Most people, men and women alike, fear dating someone with herpes. There’s no one to blame for the possibility of the situation, with confessions, issues about the condition, or devastation occurring within any relationship. What many do not realize is that it’s not limited to sexual contact involving genitals, completely unaware of what oral herpes or the common cold sores can bring about. Here’s a list of Frequently Asked Questions to help give you much-needed peace of mind upon knowing the right information sitting at the back of your mind.
Q. What is Oral Herpes?
A. Oral herpes is also called herpes labialis, or what you probably know as cold sores or fever blisters. It is an infection of the mouth, lips, gums, tongue, inside the cheeks, and even the face and neck, due to the type 1 herpes simplex virus (HSV-1).
Q. What is the link between genital herpes and oral herpes?
A. Most people indeed acquire genital herpes (HSV-2) during sexual intercourse, but you can get it to from engaging in oral sex. HSV-1 (oral herpes) spreads to the genitals when a person who has a cold sore goes down on you. Next thing you know, your body exhibits noticeable changes right on your most private part, as herpes sores have been transmitted on the genitals.
Q. Can I get herpes through kissing a person who might have it?
A. Yes. Unfortunately, a mere touch of the lips can be the kiss of death for HSV-1 is mainly transmitted by oral-to-oral contact. It’s not surprising how most people who have it have actually been infected during childhood, bestowed by a kiss from a relative or friend who apparently has the herpes simplex virus type 1 or oral herpes. However, it doesn’t mean you cannot passionately kiss your partner and enjoy the moment! It would be less of a risk if you’re with a long-time partner, and possibly one who’s been tested negative of herpes.
Q. Can I get herpes from potentially infected surfaces?
A. You may be wondering if you can become infected by using the same towel, toilet seat, wash cloth, or anything else a person who has herpes has previously used. Also, if you can get herpes by dipping in a bathtub or swimming pool where an infected person just took a dive. Despite the myths, no, you cannot get it from inanimate objects since the herpes virus tends to die quickly outside the human body, roughly about 10 seconds in dry conditions. However, the possibility of contracting herpes still lingers in terms of things intended to be put in the mouth, like drinking from the same drinking bottle and sipping from the same straw or eating from the same fork.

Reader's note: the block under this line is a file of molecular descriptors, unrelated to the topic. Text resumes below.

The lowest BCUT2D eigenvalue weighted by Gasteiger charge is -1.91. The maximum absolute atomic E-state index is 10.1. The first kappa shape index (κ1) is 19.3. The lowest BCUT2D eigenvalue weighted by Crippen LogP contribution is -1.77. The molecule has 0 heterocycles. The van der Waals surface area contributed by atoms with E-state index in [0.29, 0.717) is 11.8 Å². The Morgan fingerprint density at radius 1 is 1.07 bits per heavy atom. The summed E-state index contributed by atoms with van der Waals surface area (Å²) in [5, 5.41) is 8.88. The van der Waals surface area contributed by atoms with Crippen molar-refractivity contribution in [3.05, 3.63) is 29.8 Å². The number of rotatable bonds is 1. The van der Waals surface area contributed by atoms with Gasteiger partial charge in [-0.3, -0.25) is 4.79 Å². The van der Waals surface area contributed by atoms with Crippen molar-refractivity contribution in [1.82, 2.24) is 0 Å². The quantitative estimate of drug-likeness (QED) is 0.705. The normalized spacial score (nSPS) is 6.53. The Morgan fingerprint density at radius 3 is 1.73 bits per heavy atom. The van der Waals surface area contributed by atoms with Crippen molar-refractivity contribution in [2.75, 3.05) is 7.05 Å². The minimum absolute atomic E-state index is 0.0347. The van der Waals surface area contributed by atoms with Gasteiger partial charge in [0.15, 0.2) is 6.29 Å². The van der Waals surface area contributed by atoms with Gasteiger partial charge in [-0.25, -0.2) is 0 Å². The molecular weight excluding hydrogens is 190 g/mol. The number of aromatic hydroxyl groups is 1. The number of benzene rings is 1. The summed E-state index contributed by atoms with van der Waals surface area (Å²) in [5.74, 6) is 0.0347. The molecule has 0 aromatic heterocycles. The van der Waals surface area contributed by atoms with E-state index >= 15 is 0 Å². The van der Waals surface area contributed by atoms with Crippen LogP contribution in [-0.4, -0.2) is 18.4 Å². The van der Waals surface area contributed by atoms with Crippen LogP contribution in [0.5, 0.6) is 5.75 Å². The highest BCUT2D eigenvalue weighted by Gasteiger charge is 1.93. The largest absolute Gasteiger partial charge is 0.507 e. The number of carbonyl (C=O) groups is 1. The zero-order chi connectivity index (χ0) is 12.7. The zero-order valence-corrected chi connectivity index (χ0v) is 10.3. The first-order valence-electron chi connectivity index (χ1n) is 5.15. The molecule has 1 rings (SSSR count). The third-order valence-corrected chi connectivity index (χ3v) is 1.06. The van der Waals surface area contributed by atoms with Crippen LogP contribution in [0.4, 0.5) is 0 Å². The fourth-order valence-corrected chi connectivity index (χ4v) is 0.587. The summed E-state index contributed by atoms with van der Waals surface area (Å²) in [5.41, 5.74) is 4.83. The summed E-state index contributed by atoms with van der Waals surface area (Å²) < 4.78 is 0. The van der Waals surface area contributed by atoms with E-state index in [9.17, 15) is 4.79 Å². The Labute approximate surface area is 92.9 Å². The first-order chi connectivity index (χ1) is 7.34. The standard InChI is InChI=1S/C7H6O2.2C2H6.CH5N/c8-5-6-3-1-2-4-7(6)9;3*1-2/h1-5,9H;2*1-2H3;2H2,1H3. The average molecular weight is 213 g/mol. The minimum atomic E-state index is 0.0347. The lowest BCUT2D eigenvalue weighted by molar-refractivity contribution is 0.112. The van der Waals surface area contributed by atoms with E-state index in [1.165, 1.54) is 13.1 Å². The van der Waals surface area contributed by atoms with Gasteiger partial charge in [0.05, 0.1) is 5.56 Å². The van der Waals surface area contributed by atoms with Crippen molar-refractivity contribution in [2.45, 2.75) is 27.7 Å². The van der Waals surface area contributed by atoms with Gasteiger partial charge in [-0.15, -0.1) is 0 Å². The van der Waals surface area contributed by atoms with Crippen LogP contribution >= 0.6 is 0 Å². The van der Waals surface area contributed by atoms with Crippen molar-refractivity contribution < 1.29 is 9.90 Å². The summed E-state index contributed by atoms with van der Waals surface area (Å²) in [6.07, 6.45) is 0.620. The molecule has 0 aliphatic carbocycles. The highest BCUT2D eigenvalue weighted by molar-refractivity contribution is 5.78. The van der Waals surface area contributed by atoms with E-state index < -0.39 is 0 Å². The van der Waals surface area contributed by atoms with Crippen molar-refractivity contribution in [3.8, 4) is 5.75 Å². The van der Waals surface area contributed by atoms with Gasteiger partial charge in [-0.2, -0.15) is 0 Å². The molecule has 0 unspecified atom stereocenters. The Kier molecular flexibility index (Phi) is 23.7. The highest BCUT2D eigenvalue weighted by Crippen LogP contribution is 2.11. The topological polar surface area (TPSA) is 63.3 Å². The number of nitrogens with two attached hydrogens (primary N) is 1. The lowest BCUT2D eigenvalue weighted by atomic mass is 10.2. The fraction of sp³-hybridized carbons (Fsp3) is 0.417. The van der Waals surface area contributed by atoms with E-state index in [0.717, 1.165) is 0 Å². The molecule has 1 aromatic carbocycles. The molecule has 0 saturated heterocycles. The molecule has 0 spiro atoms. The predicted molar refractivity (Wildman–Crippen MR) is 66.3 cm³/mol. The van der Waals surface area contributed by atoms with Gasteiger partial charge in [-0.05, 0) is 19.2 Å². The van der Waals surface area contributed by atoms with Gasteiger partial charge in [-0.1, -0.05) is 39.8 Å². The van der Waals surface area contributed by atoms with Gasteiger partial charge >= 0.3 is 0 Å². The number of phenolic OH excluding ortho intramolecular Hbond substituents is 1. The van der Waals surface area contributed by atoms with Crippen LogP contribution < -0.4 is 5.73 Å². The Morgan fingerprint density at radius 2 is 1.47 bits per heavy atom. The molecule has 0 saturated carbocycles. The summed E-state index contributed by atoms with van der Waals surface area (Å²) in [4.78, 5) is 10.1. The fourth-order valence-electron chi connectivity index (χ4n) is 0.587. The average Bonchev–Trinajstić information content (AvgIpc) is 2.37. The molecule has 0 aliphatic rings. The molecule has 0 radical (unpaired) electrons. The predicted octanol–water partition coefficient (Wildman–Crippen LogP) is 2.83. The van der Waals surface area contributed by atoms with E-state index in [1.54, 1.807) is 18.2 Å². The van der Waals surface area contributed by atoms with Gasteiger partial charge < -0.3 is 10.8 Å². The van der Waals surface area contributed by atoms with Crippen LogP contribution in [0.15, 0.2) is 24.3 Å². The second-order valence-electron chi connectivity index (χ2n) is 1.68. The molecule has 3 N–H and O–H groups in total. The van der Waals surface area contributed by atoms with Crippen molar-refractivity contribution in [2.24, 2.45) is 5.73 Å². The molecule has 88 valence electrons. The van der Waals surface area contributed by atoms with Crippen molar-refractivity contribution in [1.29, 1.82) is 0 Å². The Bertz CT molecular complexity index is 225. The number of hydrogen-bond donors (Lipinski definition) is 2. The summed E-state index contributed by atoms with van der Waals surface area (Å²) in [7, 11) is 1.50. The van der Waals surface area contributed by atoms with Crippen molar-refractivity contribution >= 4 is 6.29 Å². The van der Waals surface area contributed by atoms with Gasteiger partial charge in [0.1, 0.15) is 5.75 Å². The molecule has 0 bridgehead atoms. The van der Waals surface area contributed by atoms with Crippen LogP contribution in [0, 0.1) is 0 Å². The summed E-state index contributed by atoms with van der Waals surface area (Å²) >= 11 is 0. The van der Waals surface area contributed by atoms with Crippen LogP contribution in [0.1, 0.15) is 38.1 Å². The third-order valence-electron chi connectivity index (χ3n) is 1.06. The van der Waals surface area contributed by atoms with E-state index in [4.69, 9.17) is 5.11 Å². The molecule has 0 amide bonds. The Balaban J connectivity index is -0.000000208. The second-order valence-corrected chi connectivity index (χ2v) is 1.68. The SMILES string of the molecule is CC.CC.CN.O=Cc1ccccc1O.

Q. I have oral herpes. When I don’t have a cold sore, is it OK to kiss my date?
A. Even without an outbreak or any of the visible symptoms present, oral herpes can still be transmitted through asymptomatic shedding of the virus. Most people don’t know they can give herpes to their date this way. Moreover, when oral sex is performed, it can be spread to the genitals. However, the use of protection and sexual pleasures without the presence of an outbreak can significantly bring down the risk and allow you to enjoy the moment.
Q. If a condom is used, can we have oral sex and not risk getting herpes?
A. It is advisable to wear condoms to drop the chances of getting herpes really low, and avoid the possibility of acquiring a stronger strain of the virus that will only make things worse. A condom may not be able to cover the entire genital area though, meaning herpes can still be transmitted, whether through oral sex or intercourse.
Q. I have genital herpes. Can it be transferred through oral sex?
A. Yes, it is possible. Generally, the risk of getting herpes from oral sex from a person with cold sores is higher than the other way around with a person who does not have oral herpes but has genital herpes.
Q. Should I tell my partner he or she gave me herpes?
A. Definitely yes, whatever form of sex you had. You must tell your partner what you just discovered for he or she deserves to know, in the best possible, and most mature way.
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